Do you have an idea for improving the government’s $528 billion-a-year acquisition system? The General Services Administration wants you to share your plan with the world on an open website. It might even use your suggestion in a future procurement.
Last month, GSA joined with a pair of private-sector nonprofit groups, the American Council for Technology-Industry Advisory Council and the National Academy of Public Administration, to launch the Better Buy Project.
The initiative is an experiment in how rapidly expanding social-media tools — such as Facebook, Twitter, and wikis — can be used to reform the notoriously stodgy government procurement system. Appropriately, the idea was conceived through online conversations on GovLoop.com, a social-networking site for federal employees.
Visitors to BetterBuyProject.com can register, either by name or anonymously, to post suggestions for making the federal acquisition system more participatory, transparent, and collaborative. Participants will also vote on the best ideas, and GSA officials are already evaluating the top-rated suggestions for possible use on an upcoming contract.
“We are looking for any and all ideas,” says Mary Davie, GSA’s assistant commissioner for the Office of Assisted Acquisition Services. “There are so many people out there with good ideas to offer.”
Initially, the project has focused on the pre-award stage of the contracting process, when the government determines what it wants to buy, how much it should pay, and what types of companies should submit bids. The website is divided into three sequential acquisition phases: market research and requirements, in which the buyer’s needs are refined; pre-solicitation, when the agency meets with the private sector to discuss potential solutions; and solicitation, the point at which the government officially notifies industry of its purchase plans and seeks bids.
The process, although well-defined in a host of federal regulations, is rarely transparent and hardly collaborative. Unless an outsider is deeply immersed in the acquisition system, it’s difficult to find timely data on what the government plans to purchase and from whom. Meanwhile, agencies — and even some intradepartmental offices — often fail to share information, even when buying similar goods and services.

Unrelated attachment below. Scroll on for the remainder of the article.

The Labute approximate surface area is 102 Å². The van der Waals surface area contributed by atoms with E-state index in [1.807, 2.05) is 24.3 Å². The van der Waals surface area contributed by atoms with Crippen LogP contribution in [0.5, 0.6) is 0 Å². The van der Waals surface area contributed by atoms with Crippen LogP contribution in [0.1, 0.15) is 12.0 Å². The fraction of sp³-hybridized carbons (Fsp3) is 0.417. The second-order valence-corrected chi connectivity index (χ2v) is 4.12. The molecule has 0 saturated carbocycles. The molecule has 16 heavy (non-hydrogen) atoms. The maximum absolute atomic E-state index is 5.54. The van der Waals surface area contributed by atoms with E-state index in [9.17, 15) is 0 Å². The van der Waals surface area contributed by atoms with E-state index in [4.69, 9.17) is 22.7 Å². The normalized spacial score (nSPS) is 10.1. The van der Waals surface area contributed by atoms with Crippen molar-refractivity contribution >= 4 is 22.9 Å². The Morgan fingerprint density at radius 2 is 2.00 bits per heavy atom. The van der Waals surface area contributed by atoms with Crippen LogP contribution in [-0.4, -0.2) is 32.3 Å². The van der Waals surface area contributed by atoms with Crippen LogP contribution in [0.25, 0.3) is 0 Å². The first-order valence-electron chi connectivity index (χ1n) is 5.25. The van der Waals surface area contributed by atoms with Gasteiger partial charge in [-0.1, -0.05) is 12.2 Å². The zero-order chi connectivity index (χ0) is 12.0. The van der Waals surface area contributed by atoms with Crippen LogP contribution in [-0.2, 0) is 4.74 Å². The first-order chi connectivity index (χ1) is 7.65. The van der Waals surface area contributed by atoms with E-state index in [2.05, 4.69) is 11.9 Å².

The Better Buy Project’s developers hope to improve the process using the tools of Web 2.0 to enable virtual interaction on purchases. One participant, for example, suggested that rather than traveling halfway across the country to meet with potential contractors, agencies could set up Web chats or live video streams. Another proposed using Twitter to update the status of any procurement in excess of $10 million.
Although some of the suggestions may seem like no-brainers, reforms are not always easy to put into practice in the highly regulated world of federal procurement, says Esther Burgess, who chairs an acquisition advisory group at the American Council for Technology-Industry Advisory Council. “These ideas may seem simple and intuitive on their face, but the implementation may actually be much more complicated.”
Peter Tuttle, a project participant/moderator, says that the key to getting the acquisition workforce, which is older and more experienced than the social-media audience, involved is to show how new online tools can improve efficiency. “The acquisition community is being asked to do more contract modifications and being told to produce more,” says Tuttle, a senior procurement policy analyst at Distributed Solutions, based in Reston, Va. “So if this is perceived as something that will make it easier to get their jobs done, these tools could be very well received.”
In the first four and a half weeks, 56 participants offered ideas, with more than twice as many other people monitoring the activity through Twitter updates. The website will be up for an indefinite period, according to Davie. “We are looking to create a process,” she says, “not only to make the [procurement] process more participatory and transparent but to get better results.”
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